The World Bank has denied claims that it imposed four Independent Power Producers (IPPs) on Ghana during the tenure of the NDC Government led by John Mahama.
The claim was made by Alex Mould, the former Chief Executive Officer (CEO) of the Ghana National Petroleum Corporation (GNPC) during the Mahama administration.
Mr. Mould claimed in an interview last week that that four IPPs constructed under the Mahama government were in fulfillment of a World Bank condition for the $750 million World Bank guarantee in respect of the ENI-led Sankofa-Gye Nyame gas project.
He went on to say one of the conditions for the $750 million World Bank guarantee was that the Mahama government would either build a pipeline or do the convertibility so that the gas could go from the west to the east and there would be off-takers – IPPs that are ready to take the gas.
The former GNPC CEO alleged that the World Bank therefore supported the government of Ghana to support four IPPs to be built mainly because the World Bank needed guarantees for the off-takers of the ENI-Sankofa-Gye Nyame gas.
“And, as such, they supported Ghana to give what we call a Government Support and Consent Agreement to these IPPs for them to be able to take to their financial institutions to say that, ‘We have a guarantee from the Ghana Government which is backed by the World Bank;’ and, as such, they were able to get the financial decision to build these plants. That is what we have to understand; that there was a reason for these plants to be built,” he said, adding, “It wasn’t like these guys came willy-nilly, they had a PPA, they went to their banks, they got financial (support) and now we are saddled with that. No!”
The World Bank in a statement said categorically that it had not provided any financing or guarantees to IPPs to cover Power Purchase Agreements with the Government of Ghana during the (Dumsor) energy crisis from 2014 to 2016 as claimed by the former official.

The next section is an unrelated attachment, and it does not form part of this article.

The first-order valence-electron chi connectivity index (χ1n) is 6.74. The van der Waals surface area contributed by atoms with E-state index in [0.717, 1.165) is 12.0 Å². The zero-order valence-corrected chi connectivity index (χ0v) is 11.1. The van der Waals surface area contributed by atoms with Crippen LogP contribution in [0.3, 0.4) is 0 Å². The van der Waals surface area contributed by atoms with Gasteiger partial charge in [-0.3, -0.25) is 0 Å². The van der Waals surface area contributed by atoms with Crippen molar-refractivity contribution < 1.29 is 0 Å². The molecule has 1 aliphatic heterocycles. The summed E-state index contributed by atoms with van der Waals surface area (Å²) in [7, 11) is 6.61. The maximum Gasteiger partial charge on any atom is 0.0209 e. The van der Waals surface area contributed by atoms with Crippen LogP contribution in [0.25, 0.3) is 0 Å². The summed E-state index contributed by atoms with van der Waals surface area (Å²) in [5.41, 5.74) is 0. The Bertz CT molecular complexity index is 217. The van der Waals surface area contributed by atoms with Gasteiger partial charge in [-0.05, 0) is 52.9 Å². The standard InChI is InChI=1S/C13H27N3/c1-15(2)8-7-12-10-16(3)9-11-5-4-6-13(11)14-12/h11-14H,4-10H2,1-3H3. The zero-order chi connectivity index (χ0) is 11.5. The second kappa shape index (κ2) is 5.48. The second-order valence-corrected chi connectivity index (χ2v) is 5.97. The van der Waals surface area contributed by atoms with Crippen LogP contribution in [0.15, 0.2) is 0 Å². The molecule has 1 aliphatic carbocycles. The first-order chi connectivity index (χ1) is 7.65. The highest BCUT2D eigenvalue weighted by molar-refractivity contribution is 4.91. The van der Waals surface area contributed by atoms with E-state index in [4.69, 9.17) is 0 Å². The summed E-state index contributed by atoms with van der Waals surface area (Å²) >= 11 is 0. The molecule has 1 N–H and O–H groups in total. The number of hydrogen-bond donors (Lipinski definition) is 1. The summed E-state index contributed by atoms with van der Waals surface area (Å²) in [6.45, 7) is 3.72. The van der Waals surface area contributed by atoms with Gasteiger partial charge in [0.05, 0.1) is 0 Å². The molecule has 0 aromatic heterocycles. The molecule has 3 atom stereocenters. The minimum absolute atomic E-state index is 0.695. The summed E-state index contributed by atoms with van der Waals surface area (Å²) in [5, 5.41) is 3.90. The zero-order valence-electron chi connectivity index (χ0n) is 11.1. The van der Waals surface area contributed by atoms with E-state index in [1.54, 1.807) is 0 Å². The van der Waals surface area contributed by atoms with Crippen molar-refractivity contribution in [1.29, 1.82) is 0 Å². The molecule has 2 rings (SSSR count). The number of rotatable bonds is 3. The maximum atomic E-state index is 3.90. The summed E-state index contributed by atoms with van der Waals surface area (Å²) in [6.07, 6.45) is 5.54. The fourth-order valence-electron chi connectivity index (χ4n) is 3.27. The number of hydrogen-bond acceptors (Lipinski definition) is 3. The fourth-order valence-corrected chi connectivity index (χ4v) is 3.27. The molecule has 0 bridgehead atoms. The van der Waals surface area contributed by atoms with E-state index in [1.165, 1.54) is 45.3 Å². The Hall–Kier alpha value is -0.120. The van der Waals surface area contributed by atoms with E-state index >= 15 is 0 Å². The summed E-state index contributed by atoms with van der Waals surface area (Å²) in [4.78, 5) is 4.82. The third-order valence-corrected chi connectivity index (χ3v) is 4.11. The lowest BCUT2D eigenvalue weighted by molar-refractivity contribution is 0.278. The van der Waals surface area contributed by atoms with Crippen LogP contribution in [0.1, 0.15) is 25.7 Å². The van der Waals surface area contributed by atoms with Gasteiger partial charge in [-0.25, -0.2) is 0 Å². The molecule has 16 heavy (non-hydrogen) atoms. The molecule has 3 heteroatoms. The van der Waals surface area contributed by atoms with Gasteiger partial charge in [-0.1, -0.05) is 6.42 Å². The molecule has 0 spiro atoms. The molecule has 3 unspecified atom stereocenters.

It explained that to secure Ghana’s energy future, the World Bank rather supported the Energy Sector Recovery Plan (ESRP) of the Government of Ghana for affordable and reliable electricity supply and enhanced the accountability in the energy sector.
It said the ESRP mandated the rationalization of gas and power purchase costs in line with the demand and approved the procurement of energy supply and service contracts in a competitive manner.
“The implementation of this policy will be essential to ensure that new power generation capacity is procured competitively and transparently based on the most cost-effective basis,” it said.
“This will prevent a recurrence of over-supply of generation capacity in future,” the World Bank stated.
It indicated that the World Bank Group provided financing and a guarantee to the Sankofa Gas Project, which since 2019 had increased the availability of natural gas for power generation by leveraging private capital investment and promoting a cleaner energy mix.
“The World Bank is committed to support Ghana in its efforts to sustain economic growth, accelerate poverty reduction and enhance shared prosperity in a sustainable manner,” the statement said.